I recently attended a talk given by a colleague known for her sense of humor and creativity. While her audience was sprinkling in, the speaker opened her browser and navigated to Wheel Decide; which is a customizable virtual wheel of fortune, complete with the spin and clicks (but minus Vanna White & Pat Sajak).
As an ice breaker technique, she had pre-populated her wheel with engaging & open ended questions for the audience. As folks settled in, she asked for volunteers and spun the wheel. They were then presented with a question determined by the .. wheel of course.
This approach towards relationship building resonated with the group (which consisted of company wide ScrumMasters & colleagues). Their interactions between the questions and each other was light hearted and humorous.
Back at my desk, I created my own Wheel of Fortune, complete with questions such as:
(In full disclosure, these questions were shamelessly borrowed from this book.)
I now open my "getting to know you" wheel at the start of the standup. The team randomly chooses the lucky recipient and the wheel is spun. This is a simple way to begin our day and it typically leads to smiles and entertaining stories.
I consider myself an outgoing introvert - definitely reserved among a large group of unfamiliar faces, but genuinely engaged & energized when it's one-on-one.
In my spare time, I gravitate towards jigsaw puzzles, reading, coloring, crafts, meditation and yoga. My energy tends to soar after brief periods of solace and silence, my mind woken and brain invigorated. Following this recharge, I've reached the pinnacle of my social self - the Kim who wants to peel back the inner layers of my colleagues / friends / family members ... strengthen relationships.. form tighter bonds... become BFFs....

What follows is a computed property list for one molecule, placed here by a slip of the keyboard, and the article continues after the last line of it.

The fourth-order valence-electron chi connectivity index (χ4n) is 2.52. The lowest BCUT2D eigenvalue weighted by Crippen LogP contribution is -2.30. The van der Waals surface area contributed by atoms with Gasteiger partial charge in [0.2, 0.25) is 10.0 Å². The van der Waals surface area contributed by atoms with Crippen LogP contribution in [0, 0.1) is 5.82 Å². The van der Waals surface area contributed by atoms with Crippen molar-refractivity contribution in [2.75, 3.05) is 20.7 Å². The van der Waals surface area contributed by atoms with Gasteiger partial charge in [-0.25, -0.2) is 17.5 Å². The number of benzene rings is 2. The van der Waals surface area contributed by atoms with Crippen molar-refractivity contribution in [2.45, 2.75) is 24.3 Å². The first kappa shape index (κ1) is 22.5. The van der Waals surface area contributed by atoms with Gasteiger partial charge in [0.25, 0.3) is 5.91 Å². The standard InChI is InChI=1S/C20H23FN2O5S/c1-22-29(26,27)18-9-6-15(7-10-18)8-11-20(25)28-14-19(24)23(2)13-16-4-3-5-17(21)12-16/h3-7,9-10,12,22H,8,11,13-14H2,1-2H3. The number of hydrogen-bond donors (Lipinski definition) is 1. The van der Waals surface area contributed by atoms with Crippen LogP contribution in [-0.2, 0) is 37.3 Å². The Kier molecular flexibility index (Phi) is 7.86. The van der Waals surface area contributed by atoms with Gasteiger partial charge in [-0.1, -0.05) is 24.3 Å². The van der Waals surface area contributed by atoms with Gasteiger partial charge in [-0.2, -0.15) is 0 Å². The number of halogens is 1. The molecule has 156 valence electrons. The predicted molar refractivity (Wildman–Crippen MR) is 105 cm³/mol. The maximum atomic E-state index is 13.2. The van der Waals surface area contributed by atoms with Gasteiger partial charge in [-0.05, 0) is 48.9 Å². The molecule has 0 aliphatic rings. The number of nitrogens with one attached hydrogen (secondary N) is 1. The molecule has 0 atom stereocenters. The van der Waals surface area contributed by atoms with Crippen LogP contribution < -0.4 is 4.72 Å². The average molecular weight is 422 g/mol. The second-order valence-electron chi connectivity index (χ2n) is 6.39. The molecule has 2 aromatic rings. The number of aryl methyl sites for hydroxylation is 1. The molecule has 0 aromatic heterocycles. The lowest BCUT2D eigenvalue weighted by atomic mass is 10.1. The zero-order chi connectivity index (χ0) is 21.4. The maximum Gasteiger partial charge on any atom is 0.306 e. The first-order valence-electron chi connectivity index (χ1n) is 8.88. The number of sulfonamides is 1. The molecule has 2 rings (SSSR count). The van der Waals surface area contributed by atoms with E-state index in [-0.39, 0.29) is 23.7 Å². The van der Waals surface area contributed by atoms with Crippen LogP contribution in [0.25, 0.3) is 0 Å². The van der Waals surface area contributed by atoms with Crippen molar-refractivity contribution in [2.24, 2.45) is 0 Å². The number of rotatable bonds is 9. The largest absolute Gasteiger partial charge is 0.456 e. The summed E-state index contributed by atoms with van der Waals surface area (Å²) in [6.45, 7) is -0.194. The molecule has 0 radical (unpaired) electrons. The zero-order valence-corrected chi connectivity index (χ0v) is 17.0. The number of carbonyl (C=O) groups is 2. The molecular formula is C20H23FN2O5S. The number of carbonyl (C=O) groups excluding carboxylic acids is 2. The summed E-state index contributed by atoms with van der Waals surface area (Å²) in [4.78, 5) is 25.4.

Sometime this enthusiasm isn't shared, as I've encountered a sprinkling of withdrawn / quiet / "leave me alone" types during my IT years, And I get it.
I really do.
However, as a Scrum Master, I am compelled to build relationships and strengthen bonds, but I'm also sensitive to the fact that this goal may not be reciprocated. Which I find, to be a tragedy, really.
To nudge people into opening up, I've created a sampling of powerful questions (shamelessly stolen from my own coaches) - which seems to do the trick. I keep these questions posted on my monitor and return to them when/if conversation stalls.
Here they are:
Internal to work
Outside of the office
A few tips:
* Never ask a question you don't feel comfortable answering yourself.
* Use these questions sparingly! The intent is not to ambush or interrogate our colleagues.
* Consider your audience - if you feel the question may not be taken well, don't ask it! Employ common sense, empathy and respect.
I hope this helps! Do you have additional questions I can add to my list? Let me know!
Just an agile-dork writing about dorky agile things.